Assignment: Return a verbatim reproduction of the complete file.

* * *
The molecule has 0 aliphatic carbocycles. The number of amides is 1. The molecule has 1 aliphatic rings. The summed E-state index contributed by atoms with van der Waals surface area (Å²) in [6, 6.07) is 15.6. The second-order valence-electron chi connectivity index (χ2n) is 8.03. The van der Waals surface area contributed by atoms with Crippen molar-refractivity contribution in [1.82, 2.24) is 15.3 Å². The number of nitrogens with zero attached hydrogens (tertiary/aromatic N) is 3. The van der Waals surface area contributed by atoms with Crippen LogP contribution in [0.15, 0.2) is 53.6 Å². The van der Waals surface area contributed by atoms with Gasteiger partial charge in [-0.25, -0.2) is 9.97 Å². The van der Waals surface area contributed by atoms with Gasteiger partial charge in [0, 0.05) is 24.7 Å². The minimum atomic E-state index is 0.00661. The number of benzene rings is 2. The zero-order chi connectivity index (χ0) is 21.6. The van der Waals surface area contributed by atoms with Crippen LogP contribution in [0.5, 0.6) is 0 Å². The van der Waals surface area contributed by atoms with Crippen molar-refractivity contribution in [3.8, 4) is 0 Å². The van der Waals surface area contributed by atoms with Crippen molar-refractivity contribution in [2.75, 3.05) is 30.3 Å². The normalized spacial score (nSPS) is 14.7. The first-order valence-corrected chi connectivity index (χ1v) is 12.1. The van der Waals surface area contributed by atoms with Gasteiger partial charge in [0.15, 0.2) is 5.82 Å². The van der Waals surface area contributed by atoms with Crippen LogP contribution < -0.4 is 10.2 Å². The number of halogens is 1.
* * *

The molecule has 0 aliphatic carbocycles. The number of amides is 1. The molecule has 1 aliphatic rings. The summed E-state index contributed by atoms with van der Waals surface area (Å²) in [6, 6.07) is 15.6. The second-order valence-electron chi connectivity index (χ2n) is 8.03. The van der Waals surface area contributed by atoms with Crippen molar-refractivity contribution in [1.82, 2.24) is 15.3 Å². The number of nitrogens with zero attached hydrogens (tertiary/aromatic N) is 3. The van der Waals surface area contributed by atoms with Crippen LogP contribution in [0.15, 0.2) is 53.6 Å². The van der Waals surface area contributed by atoms with Gasteiger partial charge in [-0.25, -0.2) is 9.97 Å². The van der Waals surface area contributed by atoms with Gasteiger partial charge in [0, 0.05) is 24.7 Å². The minimum atomic E-state index is 0.00661. The number of benzene rings is 2. The zero-order chi connectivity index (χ0) is 21.6. The van der Waals surface area contributed by atoms with Crippen LogP contribution in [0.5, 0.6) is 0 Å². The van der Waals surface area contributed by atoms with Crippen molar-refractivity contribution in [3.8, 4) is 0 Å². The van der Waals surface area contributed by atoms with Crippen molar-refractivity contribution in [2.75, 3.05) is 30.3 Å². The normalized spacial score (nSPS) is 14.7. The first-order valence-corrected chi connectivity index (χ1v) is 12.1. The van der Waals surface area contributed by atoms with Gasteiger partial charge in [0.15, 0.2) is 5.82 Å². The van der Waals surface area contributed by atoms with Crippen LogP contribution < -0.4 is 10.2 Å². The number of halogens is 1.